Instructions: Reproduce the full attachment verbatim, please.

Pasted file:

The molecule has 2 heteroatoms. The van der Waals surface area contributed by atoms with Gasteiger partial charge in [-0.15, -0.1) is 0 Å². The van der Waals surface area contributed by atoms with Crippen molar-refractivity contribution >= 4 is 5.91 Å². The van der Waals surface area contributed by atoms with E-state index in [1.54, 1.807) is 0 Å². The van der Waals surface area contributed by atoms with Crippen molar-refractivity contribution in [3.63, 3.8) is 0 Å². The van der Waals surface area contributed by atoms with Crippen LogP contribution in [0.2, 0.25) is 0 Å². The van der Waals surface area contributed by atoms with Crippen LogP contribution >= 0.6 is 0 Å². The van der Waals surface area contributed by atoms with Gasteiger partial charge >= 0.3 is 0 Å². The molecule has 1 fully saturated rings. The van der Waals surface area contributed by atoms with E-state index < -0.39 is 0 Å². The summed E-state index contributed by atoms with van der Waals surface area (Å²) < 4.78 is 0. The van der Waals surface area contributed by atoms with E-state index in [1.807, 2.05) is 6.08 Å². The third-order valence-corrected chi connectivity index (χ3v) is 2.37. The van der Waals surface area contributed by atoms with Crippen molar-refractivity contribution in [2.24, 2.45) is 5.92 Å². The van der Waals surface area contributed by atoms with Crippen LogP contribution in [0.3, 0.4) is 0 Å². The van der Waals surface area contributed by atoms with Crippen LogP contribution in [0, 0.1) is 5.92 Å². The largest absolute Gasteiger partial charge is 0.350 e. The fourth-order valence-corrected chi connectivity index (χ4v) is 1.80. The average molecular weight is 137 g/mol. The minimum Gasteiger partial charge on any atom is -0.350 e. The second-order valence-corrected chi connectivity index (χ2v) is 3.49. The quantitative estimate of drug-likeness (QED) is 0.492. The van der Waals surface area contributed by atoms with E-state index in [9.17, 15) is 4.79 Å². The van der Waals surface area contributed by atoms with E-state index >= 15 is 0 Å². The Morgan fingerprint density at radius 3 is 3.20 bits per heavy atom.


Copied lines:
The molecule has 2 heteroatoms. The van der Waals surface area contributed by atoms with Gasteiger partial charge in [-0.15, -0.1) is 0 Å². The van der Waals surface area contributed by atoms with Crippen molar-refractivity contribution >= 4 is 5.91 Å². The van der Waals surface area contributed by atoms with E-state index in [1.54, 1.807) is 0 Å². The van der Waals surface area contributed by atoms with Crippen molar-refractivity contribution in [3.63, 3.8) is 0 Å². The van der Waals surface area contributed by atoms with Crippen LogP contribution in [0.2, 0.25) is 0 Å². The van der Waals surface area contributed by atoms with Crippen LogP contribution >= 0.6 is 0 Å². The van der Waals surface area contributed by atoms with Gasteiger partial charge >= 0.3 is 0 Å². The molecule has 1 fully saturated rings. The van der Waals surface area contributed by atoms with E-state index < -0.39 is 0 Å². The summed E-state index contributed by atoms with van der Waals surface area (Å²) < 4.78 is 0. The van der Waals surface area contributed by atoms with E-state index in [1.807, 2.05) is 6.08 Å². The third-order valence-corrected chi connectivity index (χ3v) is 2.37. The van der Waals surface area contributed by atoms with Crippen molar-refractivity contribution in [2.24, 2.45) is 5.92 Å². The van der Waals surface area contributed by atoms with Crippen LogP contribution in [0.3, 0.4) is 0 Å². The van der Waals surface area contributed by atoms with Crippen LogP contribution in [0, 0.1) is 5.92 Å². The largest absolute Gasteiger partial charge is 0.350 e. The fourth-order valence-corrected chi connectivity index (χ4v) is 1.80. The average molecular weight is 137 g/mol. The minimum Gasteiger partial charge on any atom is -0.350 e. The second-order valence-corrected chi connectivity index (χ2v) is 3.49. The quantitative estimate of drug-likeness (QED) is 0.492. The van der Waals surface area contributed by atoms with E-state index in [9.17, 15) is 4.79 Å². The van der Waals surface area contributed by atoms with E-state index >= 15 is 0 Å². The Morgan fingerprint density at radius 3 is 3.20 bits per heavy atom.